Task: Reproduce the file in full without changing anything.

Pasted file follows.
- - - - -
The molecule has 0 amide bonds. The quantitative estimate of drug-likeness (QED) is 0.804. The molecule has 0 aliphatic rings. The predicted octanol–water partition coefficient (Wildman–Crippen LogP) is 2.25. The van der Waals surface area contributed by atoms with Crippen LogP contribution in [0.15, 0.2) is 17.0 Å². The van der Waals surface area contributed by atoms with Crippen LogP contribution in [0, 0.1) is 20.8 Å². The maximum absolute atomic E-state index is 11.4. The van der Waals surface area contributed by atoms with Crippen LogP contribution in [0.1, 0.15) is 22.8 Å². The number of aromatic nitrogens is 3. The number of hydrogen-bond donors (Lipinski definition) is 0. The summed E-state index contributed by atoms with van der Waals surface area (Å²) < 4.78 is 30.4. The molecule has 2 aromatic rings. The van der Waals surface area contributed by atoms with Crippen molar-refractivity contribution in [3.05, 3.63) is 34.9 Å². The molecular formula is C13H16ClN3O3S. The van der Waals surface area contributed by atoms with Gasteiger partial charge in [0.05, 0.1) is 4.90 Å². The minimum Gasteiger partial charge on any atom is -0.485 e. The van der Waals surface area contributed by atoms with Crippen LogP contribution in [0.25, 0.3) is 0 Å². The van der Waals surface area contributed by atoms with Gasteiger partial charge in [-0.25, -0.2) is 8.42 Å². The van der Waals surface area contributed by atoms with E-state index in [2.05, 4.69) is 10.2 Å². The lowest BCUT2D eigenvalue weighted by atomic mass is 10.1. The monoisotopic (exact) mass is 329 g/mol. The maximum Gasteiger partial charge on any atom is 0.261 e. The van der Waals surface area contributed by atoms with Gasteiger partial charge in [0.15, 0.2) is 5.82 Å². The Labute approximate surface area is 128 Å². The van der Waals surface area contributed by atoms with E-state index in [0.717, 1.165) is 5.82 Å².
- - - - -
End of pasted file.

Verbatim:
The molecule has 0 amide bonds. The quantitative estimate of drug-likeness (QED) is 0.804. The molecule has 0 aliphatic rings. The predicted octanol–water partition coefficient (Wildman–Crippen LogP) is 2.25. The van der Waals surface area contributed by atoms with Crippen LogP contribution in [0.15, 0.2) is 17.0 Å². The van der Waals surface area contributed by atoms with Crippen LogP contribution in [0, 0.1) is 20.8 Å². The maximum absolute atomic E-state index is 11.4. The van der Waals surface area contributed by atoms with Crippen LogP contribution in [0.1, 0.15) is 22.8 Å². The number of aromatic nitrogens is 3. The number of hydrogen-bond donors (Lipinski definition) is 0. The summed E-state index contributed by atoms with van der Waals surface area (Å²) < 4.78 is 30.4. The molecule has 2 aromatic rings. The van der Waals surface area contributed by atoms with Crippen molar-refractivity contribution in [3.05, 3.63) is 34.9 Å². The molecular formula is C13H16ClN3O3S. The van der Waals surface area contributed by atoms with Gasteiger partial charge in [0.05, 0.1) is 4.90 Å². The minimum Gasteiger partial charge on any atom is -0.485 e. The van der Waals surface area contributed by atoms with Crippen LogP contribution in [0.25, 0.3) is 0 Å². The van der Waals surface area contributed by atoms with Gasteiger partial charge in [-0.25, -0.2) is 8.42 Å². The van der Waals surface area contributed by atoms with E-state index in [2.05, 4.69) is 10.2 Å². The lowest BCUT2D eigenvalue weighted by atomic mass is 10.1. The monoisotopic (exact) mass is 329 g/mol. The maximum Gasteiger partial charge on any atom is 0.261 e. The van der Waals surface area contributed by atoms with Gasteiger partial charge in [0.15, 0.2) is 5.82 Å². The Labute approximate surface area is 128 Å². The van der Waals surface area contributed by atoms with E-state index in [0.717, 1.165) is 5.82 Å².